MONTREAL – Quebec’s highest court has acquitted hockey legend Guy Lafleur, saying there was reasonable doubt he ever intended to mislead anyone when he testified at his son’s bail hearing.
Lafleur was convicted in May 2009 of giving conflicting testimony. A month later, he was handed a suspended sentence and a $100 fine and ordered to donate $10,000 to a youth rehab centre.
But the Quebec Court of Appeal ruled Tuesday the trial judge erred when he decided Lafleur knew his son Mark was supposed to remain at his parents’ home when he was away from the rehabilitation centre where he resided.
The appeals court justices found nothing in the record indicating Mark Lafleur was under such conditions or that his father knew about them.
“This in the view of the Court of Appeal was a fundamental mistake that tainted the whole reasoning of the trial judge,” said Louis Belleau, Lafleur’s lawyer.
“The Court of Appeal said that if you remove this mistake and you look at Mr. Lafleur’s testimony, then it’s logical and supported by the evidence.”
Mark Lafleur, who is now in his mid-20s, pleaded guilty in February 2009 to several charges including uttering death threats, forcible confinement and assault. He was given a 15-month conditional sentence.
Justice Francois Doyon, who wrote Tuesday’s decision on behalf of the three-judge panel, was categoric.
“The prosecution has presented its evidence and it did not meet its burden” of proof, he wrote. “The appellant is acquitted.”
Belleau said his client was thrilled when he received news of the acquittal Tuesday morning.
“He’s a man of few words but I could tell that he was extremely pleased with the judgment,” Belleau said.
“He was interested to know whether all three judges were in agreement and indeed they were.”
Belleau said the judges’ unanimity suggests an appeal by the Crown to the Supreme Court is unlikely.
“This is likely to mean that it’s the end of the road for the proceedings in Mr. Lafleur’s case.”
Lafleur, a Hockey Hall of Famer who led the Montreal Canadiens to five Stanley Cups, has filed a $3.5-million civil lawsuit against the Montreal police and the Crown over the arrest warrant used to detain him in early 2008.
The arrest triggered a media frenzy which Lafleur maintains was humiliating.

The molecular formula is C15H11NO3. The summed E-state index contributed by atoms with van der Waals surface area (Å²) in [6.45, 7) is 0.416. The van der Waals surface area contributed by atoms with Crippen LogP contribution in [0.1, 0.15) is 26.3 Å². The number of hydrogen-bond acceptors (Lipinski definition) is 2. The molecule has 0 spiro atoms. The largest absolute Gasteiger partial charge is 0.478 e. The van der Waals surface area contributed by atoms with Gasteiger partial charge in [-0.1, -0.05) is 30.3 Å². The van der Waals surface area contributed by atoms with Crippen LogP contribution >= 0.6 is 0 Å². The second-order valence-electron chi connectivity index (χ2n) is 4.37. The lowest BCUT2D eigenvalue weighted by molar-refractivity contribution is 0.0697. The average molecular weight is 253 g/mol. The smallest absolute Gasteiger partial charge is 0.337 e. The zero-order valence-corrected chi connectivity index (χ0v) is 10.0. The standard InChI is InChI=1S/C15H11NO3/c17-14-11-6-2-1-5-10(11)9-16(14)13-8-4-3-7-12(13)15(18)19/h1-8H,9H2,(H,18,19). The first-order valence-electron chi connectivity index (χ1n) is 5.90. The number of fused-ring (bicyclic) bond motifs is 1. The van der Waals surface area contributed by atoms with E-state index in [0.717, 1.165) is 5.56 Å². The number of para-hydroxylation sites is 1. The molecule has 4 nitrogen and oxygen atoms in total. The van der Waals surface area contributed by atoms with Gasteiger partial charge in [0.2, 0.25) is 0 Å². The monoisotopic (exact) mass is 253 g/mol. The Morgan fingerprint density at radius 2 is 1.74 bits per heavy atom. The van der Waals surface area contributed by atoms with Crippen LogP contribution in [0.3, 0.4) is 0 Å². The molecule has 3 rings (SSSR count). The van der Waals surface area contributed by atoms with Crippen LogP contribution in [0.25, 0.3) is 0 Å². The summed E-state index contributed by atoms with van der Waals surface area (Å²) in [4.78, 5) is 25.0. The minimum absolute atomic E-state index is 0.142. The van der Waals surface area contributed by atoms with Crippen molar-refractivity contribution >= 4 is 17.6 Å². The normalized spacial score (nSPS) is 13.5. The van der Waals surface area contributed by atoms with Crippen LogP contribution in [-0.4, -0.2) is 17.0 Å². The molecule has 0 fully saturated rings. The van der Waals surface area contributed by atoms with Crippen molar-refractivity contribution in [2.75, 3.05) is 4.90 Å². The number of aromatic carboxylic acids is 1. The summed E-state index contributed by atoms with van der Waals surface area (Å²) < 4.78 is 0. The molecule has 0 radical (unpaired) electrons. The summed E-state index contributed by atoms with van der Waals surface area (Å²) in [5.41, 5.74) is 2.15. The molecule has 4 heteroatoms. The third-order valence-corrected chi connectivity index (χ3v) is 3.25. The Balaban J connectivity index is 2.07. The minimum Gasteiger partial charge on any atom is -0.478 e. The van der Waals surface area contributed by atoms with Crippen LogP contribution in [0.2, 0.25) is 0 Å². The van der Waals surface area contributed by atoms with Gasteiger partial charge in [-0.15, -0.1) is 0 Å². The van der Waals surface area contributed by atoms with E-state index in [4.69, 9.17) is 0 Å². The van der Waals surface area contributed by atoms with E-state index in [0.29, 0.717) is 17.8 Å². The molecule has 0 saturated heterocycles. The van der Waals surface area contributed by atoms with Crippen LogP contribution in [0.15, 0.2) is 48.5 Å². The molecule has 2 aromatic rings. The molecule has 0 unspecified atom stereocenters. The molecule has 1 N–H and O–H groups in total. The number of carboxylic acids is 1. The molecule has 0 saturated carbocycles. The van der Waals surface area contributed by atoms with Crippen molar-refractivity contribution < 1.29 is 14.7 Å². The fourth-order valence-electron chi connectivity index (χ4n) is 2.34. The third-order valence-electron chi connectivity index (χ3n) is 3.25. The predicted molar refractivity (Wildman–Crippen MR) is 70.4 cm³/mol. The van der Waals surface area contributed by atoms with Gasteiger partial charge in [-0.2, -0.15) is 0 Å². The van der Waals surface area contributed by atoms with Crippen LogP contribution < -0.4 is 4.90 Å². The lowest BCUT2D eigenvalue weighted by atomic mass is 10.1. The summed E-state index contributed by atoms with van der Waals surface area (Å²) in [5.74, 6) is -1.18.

Belleau said Lafleur can now get back to his restaurant and his work with charities and the Canadiens.
“I’m sure it’s an extreme relief for him. It’s been a very trying experience. He’s walked away from the conviction with the sense that this was a very bitter experience for him.
“But now I hope that this judgment of the Court of Appeal will rehabilitate the judicial system in his eyes and I think it goes a long way to doing that.”
Lafleur’s problems began after he told his son’s bail hearing in September 2007 that Mark Lafleur always respected his court-ordered curfew and never consumed drugs or alcohol while under his supervision.
But at another hearing a month later, court was told the elder Lafleur twice drove his son to a hotel for an intimate encounter with his 16-year-old girlfriend. Lafleur had not mentioned that.
Lafleur insisted his son told him his conditions had been modified and the curfew didn’t extend to any particular location, just that the hour be respected.
Guy Lafleur said during his own trial the matter had slipped his mind and insisted his son had respected the curfew.
On appeal, Lafleur’s lawyers argued the trial judge committed an error by not taking into consideration that their client thought the curfew applied to the hours, not the location.
The appeals court agreed and said that “undue weight” had been given to the fact Lafleur had not told the 2007 hearing his son had spent a couple of nights at a hotel with his girlfriend.
“I am of the opinion that the evidence does not prove beyond a reasonable doubt all the elements of the infraction,” Doyon wrote. “My conclusion is the samewith respect to intent.”